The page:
for radiational cooling and night-time lows to drop well down into
the 20s, possibly teens. Hard to say right now. If W/NW winds remain
brisk, then the mechanical mixing in the environment would limit the
radiational cooling potential. Will hold it conservative with wide-
spread lows in the 20s. Highs Sunday into the upper 40s to low 50s
right before the cold front punches through in the morning, upper
30s to low 40s for Monday.


Quiet. High pressure. Return S flow. Turning mild. Still believe
that warmest temperatures will be over interior SE New England, that
an onshore will develop in response to an approaching storm system
for the overnight period into Wednesday. Highs in the upper 40s to
low 50s.

Tuesday night into Wednesday...

Possible showers. Keeping with slight chance PoPs, the EC on again
off again on the N and S stream energy beginning to interact with a
draw of S-moisture ahead of the N sweeping cold front before both
systems push offshore quickly and phase downstream. The GFS keeps
the dry-streak going. Given the emphasis on the cold front agreed
upon within all available guidance, would expect that the associated
lift on available moisture should get something going, especially
considering the warmer ocean waters that line the shore.

Thanksgiving onward...

Thanksgiving looks quiet and seasonable, while into the weekend it
appears another quick moving storm system sweeps the region. The ebb
and flow pattern continues with milder shots and SW flow ahead of
any disturbance followed by colder air and NW winds as the system


Forecaster Confidence Levels...

Low - less than 30 percent.
Moderate - 30 to 60 percent.
High - greater than 60 percent.

Short Term /through Saturday Night/...

Tonight...High confidence.

VFR. Dry weather along with diminishing winds.

Saturday...High confidence.

VFR, light winds and dry weather through the morning. MVFR and
rain begin to increase from west to east, with current timing
18/20z-19/00z. Also S-SW winds increase during the afternoon
with gusts approaching 35 kt by late in the day along the south
coast including Cape Cod and the Islands.

Saturday Night...High confidence. Mainly MVFR, with local IFR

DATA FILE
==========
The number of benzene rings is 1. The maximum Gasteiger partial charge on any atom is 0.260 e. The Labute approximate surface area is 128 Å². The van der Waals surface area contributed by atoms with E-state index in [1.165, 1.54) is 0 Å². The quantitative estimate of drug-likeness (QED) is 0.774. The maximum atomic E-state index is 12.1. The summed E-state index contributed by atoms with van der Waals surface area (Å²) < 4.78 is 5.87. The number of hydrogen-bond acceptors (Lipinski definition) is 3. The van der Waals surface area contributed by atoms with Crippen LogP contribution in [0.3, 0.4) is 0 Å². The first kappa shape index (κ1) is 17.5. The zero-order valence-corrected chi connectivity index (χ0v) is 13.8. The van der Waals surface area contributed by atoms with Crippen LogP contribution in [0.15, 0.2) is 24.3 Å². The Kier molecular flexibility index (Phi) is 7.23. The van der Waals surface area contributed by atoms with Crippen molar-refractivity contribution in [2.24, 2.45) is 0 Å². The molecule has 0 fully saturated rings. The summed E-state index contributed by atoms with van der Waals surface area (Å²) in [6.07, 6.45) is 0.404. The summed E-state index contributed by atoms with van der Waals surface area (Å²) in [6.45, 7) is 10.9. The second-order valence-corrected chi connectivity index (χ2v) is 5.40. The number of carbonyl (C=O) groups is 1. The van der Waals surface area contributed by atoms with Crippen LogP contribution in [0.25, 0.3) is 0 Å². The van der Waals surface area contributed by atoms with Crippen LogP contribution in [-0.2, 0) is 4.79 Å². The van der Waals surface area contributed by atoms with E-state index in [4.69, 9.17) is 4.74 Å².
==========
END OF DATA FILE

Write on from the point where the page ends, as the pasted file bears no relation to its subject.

possible. Strong winds with local gusts to 40 kt. RA, patchy BR.

KBOS Terminal...High confidence in TAF.

KBDL Terminal...High confidence in TAF.

Outlook /Sunday through Wednesday/...High confidence.

Sunday: Mainly VFR, with areas MVFR possible. Strong winds with
gusts to 40 kt. SHRA likely.

Sunday Night: VFR. Windy with gusts to 35 kt.

Monday: VFR. Strong winds with local gusts to 40 kt.

Monday Night: VFR. Windy with gusts to 35 kt.

Tuesday: VFR. Breezy.

Tuesday Night: VFR. Windy with local gusts to 30 kt. Slight
chance SHRA, slight chance FZRA.

Wednesday: VFR. Breezy. Slight chance SHRA.


Forecaster Confidence Levels...

Low - less than 30 percent.
Moderate - 30 to 60 percent.
High - greater than 60 percent.

Short Term /through Saturday Night/...High confidence.

Tonight...Winds will continue to diminish this evening. As
such, dropped the Small Craft Advisory headlines which would be
expiring over the next several hours, and issued new Gale
Warnings for the greater wind threat Saturday into Saturday
night. The exceptions were the coastal waters east of MA, where
buoys still reporting gale force gusts. Even there, expecting
winds to diminish this evening.

Saturday and Saturday Night...Increasing SW winds as a low
pressure moves through the Great Lakes into the Saint Lawrence
Valley. Showers most likely to arrive over the waters late
Saturday afternoon, and continue into Saturday night.

Some risk for storm force gusts Saturday night, but have greater
confidence in gale force winds.

Outlook /Sunday through Wednesday/...Moderate confidence.

Sunday: Moderate risk for gale force winds with local gusts up
to 45 kt. Rough seas up to 14 ft. Rain showers likely.

Sunday Night: Strong winds with gusts up to 35 kt. Rough seas
up to 14 ft.

Monday: Moderate risk for gale force winds with gusts up to
40 kt. Rough seas up to 11 ft.

Monday Night: Low risk for gale force winds with gusts up to
35 kt. Areas of rough seas.

Tuesday: Moderate risk for Small Craft Advisory winds with
gusts up to 30 kt. Local rough seas.

Tuesday Night: Moderate risk for Small Craft Advisory winds
with gusts up to 30 kt. Areas of rough seas. Slight chance of
rain showers.

Wednesday: Winds less than 25 kt. Local rough seas. Slight
chance of rain showers.


MARINE...Gale Warning from 4 PM Saturday to 4 AM EST Monday for
     Gale Watch from Sunday morning through Sunday evening for
     Small Craft Advisory until 7 PM EST this evening for ANZ230.
     Gale Warning from midnight Saturday night to 4 AM EST Monday
     for ANZ231.
     Gale Warning from 4 PM Saturday to 10 PM EST Sunday for ANZ236.
     Gale Warning from 2 PM Saturday to 4 AM EST Monday for ANZ235-
     Gale Warning until 9 PM EST this evening for ANZ250-251-254.


LONG TERM...Sipprell
MARINE...Belk/Sipprell is the U.S. government's official web portal to all federal, state and local government web resources and services.